These stories are also compelling because the questions and comments from these people are the same ones being asked today. These stories are not meant to be learned formulas that help us persuade people to follow Jesus. Evangelistic arguments are tired attempts at introducing a beautiful story with determined facts. These discourses show everyone around us that the story of the Gospel is still being told and everyone, including people we may have written off, have a part in this spiritual narrative.

So, for the next several weeks, we are going to listen with fresh ears at the conversation Jesus had with the demoniac who lived in a graveyard, and to the dialogue he had with a thief on the cross next to him. We will also lean into the conversation Jesus had with two discouraged believers on the road to Emmaus, plus learn from the story of the woman who was thrown at the feet of Jesus after being caught in adultery.

I know all these stories, but I have not heard ALL of these stories.  The Scriptures are continuously articulate and new revelation and insight can happen anytime we listen with spiritual ears. Join me on the journey and pray for those who are searching for the hope and truth we all know can be found if only they could have a conversation with Jesus.

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The Merger of Two Church Families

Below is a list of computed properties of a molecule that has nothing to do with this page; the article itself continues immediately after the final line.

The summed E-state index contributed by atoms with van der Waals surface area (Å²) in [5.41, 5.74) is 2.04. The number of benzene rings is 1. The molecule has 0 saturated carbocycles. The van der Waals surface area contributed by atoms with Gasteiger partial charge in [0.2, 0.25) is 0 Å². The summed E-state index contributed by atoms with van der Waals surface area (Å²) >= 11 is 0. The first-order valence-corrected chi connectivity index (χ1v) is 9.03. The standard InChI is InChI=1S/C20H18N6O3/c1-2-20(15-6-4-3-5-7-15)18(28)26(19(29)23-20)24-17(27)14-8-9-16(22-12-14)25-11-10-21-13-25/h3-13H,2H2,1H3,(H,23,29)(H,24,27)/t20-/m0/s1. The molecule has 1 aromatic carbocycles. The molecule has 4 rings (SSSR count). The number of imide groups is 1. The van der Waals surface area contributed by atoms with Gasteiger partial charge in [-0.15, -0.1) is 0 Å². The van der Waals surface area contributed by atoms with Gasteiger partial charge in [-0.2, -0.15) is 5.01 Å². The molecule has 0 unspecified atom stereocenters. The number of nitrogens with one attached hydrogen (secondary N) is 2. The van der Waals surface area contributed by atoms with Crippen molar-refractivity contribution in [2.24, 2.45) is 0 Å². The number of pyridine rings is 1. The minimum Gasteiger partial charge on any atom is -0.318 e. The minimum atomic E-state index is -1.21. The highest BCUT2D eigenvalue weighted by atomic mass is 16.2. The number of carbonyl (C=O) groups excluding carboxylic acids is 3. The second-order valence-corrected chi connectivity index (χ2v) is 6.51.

How good and pleasant it is when brothers live together in unity. Psalm 133:1

This Sunday Celebration Church will join our New Life family in a merger of two churches and we are thrilled to welcome them. For the past few months, the elders and leaders of Celebration have sensed that a transition was happening with their Senior Pastor Barry Farah. Several options were considered, but after much prayer, the team decided to encourage their congregation to join New Life.

It is truly remarkable to see such unity among two churches in the same city. Instead of competing and comparing, we have decided to complement the work that is happening in both congregations. Many of the ministries happening at Celebration will continue on our campus and they will also strengthen and come alongside the existing works at New Life.

This certainly was not an easy decision to close the doors of a successful and healthy church and I am sure the transition for many of the Celebration members will be emotional and difficult at first. At New Life, we are hoping to create a welcoming and warm environment to help them feel at home right away. We are setting aside some reserved seating for a few Sundays so they can worship with familiar faces and we are hosting a lunch for them the first week so they can meet our ministry team.

The leaders at Celebration have done a thorough job of communicating and answering questions, but still, blended families take time to bond and trust one another.  I do feel God’s smile on this, though, because I am certain God loves when his people dwell together in unity.

For there the Lord bestows his blessing, even life evermore. Psalm 133:3